There are more than 250,000 people working in America's solar industry.
A bad investment by a single financier could kill a third of those jobs in one fell swoop.
After Georgia-based solar manufacturer Suniva went bankrupt this spring, its debtor, SQN Capital Management, demanded the company file a special trade complaint with the International Trade Commission (ITC).
SQN wants $51 million for equipment costs at Suniva's production facilities. It even attempted to blackmail the Chinese Chamber of Commerce to get its money back.
In April, Suniva filed its complaint and asked the ITC for duties on cells worth $0.40 per watt and a floor price on modules of $0.78 per watt. Trade officials accepted the complaint and are officially investigating the impact of imports on domestic solar producers. If Suniva gets the prices it's asking for, solar equipment prices would effectively double, setting the industry back by years.
It would also crush jobs in installation, sales and construction, says the solar industry's national trade group.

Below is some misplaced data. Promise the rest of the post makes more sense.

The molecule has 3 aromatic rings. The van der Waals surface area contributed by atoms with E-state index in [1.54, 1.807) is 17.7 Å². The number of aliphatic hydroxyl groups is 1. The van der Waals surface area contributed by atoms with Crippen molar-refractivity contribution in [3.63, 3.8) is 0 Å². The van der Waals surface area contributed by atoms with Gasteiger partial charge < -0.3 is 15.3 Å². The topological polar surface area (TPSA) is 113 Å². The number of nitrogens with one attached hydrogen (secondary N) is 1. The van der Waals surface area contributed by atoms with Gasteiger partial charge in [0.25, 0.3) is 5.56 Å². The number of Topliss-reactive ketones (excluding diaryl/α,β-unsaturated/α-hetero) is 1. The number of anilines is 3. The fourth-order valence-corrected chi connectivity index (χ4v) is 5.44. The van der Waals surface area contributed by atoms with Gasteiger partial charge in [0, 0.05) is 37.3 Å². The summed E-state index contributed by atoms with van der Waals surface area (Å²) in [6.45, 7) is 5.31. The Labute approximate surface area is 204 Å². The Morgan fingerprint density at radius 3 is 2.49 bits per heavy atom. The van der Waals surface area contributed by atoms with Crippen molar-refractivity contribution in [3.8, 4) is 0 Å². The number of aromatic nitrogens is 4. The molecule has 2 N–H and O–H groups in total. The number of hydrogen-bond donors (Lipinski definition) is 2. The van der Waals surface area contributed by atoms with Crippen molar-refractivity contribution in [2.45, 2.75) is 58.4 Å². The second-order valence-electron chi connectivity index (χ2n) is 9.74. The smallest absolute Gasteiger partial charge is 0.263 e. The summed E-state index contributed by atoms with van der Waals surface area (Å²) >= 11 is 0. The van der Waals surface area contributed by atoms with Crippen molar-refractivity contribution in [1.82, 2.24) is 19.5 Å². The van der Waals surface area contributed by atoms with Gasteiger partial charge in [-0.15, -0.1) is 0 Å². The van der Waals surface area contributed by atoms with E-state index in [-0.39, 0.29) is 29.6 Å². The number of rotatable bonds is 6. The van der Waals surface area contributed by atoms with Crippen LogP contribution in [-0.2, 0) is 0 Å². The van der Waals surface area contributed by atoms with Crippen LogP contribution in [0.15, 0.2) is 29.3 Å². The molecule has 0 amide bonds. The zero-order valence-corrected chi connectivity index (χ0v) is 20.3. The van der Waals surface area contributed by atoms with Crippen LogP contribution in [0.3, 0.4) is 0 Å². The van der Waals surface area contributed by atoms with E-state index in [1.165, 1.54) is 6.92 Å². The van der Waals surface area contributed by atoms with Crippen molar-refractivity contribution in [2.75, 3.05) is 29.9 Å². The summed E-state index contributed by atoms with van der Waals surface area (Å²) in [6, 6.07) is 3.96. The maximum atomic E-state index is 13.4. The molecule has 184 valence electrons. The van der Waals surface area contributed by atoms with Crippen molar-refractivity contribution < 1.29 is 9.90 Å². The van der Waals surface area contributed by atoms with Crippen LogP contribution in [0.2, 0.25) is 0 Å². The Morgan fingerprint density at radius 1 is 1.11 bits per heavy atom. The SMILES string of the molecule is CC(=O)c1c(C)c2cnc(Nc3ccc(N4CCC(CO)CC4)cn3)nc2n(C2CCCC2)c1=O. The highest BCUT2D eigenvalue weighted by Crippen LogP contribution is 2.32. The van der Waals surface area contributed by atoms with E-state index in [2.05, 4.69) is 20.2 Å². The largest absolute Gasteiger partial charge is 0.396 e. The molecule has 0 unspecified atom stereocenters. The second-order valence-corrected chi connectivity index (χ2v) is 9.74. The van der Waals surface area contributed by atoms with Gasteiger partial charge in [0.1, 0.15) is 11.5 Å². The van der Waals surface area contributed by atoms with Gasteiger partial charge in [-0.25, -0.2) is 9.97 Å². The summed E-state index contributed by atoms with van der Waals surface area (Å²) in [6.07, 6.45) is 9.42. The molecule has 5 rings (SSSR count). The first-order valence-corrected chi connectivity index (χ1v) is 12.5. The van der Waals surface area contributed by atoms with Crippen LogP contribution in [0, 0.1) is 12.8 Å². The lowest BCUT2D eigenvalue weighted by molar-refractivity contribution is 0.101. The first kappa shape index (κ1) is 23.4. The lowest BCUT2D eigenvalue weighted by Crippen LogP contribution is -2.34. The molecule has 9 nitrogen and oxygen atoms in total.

According to new estimates from the Solar Energy Industries Association, Suniva's requested tariff levels would result in the loss of 88,000 jobs.
Those losses would come across all sectors, says the organization: “SEIA forecasts that solar jobs would be lost in all segments of the market. The utility-scale market, which has paced the industry's growth for years, would see jobs shrink by 60 percent, while residential and commercial employment would fall by 44 percent and 46 percent, respectively.”
In 2016, the solar industry accounted for $84 billion in economic activity across America. SQN's quest to get its $51 million investment back could destroy tens of billions of dollars in economic activity across the U.S.
These are only preliminary estimates. GTM Research is currently working on its own detailed forecast, sector by sector.
The ITC is currently considering Suniva's case, and will likely issue a decision in September. If trade officials decide that imports have caused “serious injury” to domestic solar manufacturers, trade officials will recommend remedies to the president.
Trump himself — a man who has talked extensively about protecting U.S. manufacturing jobs — would have the final say.
Trying to figure out what the heck is actually going on? Listen to our latest deep dive on the The Interchange podcast. It'll help you understand the background and potential impact.